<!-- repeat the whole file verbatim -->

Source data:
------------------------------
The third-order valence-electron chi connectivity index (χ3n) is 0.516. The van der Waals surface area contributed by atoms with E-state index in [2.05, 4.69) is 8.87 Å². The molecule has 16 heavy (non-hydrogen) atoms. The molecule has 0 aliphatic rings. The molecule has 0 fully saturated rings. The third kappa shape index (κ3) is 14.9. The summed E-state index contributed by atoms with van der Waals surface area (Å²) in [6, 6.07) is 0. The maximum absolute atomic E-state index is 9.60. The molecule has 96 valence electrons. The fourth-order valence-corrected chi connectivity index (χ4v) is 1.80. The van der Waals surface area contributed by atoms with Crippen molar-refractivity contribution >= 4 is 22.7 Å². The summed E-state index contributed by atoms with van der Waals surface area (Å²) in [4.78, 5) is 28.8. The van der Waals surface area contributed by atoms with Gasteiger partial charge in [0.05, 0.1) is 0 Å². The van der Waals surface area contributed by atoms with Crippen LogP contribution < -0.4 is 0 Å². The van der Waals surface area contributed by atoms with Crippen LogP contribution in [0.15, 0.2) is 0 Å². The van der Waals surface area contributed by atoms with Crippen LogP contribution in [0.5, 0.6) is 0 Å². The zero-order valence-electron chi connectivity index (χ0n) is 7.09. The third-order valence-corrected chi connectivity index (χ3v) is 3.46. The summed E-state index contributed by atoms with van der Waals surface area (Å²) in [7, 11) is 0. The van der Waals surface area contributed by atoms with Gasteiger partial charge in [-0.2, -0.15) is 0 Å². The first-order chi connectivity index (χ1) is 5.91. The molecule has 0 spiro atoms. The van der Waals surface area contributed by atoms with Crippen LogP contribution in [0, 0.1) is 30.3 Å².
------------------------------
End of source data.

The third-order valence-electron chi connectivity index (χ3n) is 0.516. The van der Waals surface area contributed by atoms with E-state index in [2.05, 4.69) is 8.87 Å². The molecule has 16 heavy (non-hydrogen) atoms. The molecule has 0 aliphatic rings. The molecule has 0 fully saturated rings. The third kappa shape index (κ3) is 14.9. The summed E-state index contributed by atoms with van der Waals surface area (Å²) in [6, 6.07) is 0. The maximum absolute atomic E-state index is 9.60. The molecule has 96 valence electrons. The fourth-order valence-corrected chi connectivity index (χ4v) is 1.80. The van der Waals surface area contributed by atoms with Crippen molar-refractivity contribution >= 4 is 22.7 Å². The summed E-state index contributed by atoms with van der Waals surface area (Å²) in [4.78, 5) is 28.8. The van der Waals surface area contributed by atoms with Gasteiger partial charge in [0.05, 0.1) is 0 Å². The van der Waals surface area contributed by atoms with Crippen LogP contribution < -0.4 is 0 Å². The van der Waals surface area contributed by atoms with Crippen LogP contribution in [0.15, 0.2) is 0 Å². The van der Waals surface area contributed by atoms with Crippen LogP contribution in [0.5, 0.6) is 0 Å². The zero-order valence-electron chi connectivity index (χ0n) is 7.09. The third-order valence-corrected chi connectivity index (χ3v) is 3.46. The summed E-state index contributed by atoms with van der Waals surface area (Å²) in [7, 11) is 0. The van der Waals surface area contributed by atoms with Gasteiger partial charge in [-0.2, -0.15) is 0 Å². The first-order chi connectivity index (χ1) is 5.91. The molecule has 0 spiro atoms. The van der Waals surface area contributed by atoms with Crippen LogP contribution in [0, 0.1) is 30.3 Å².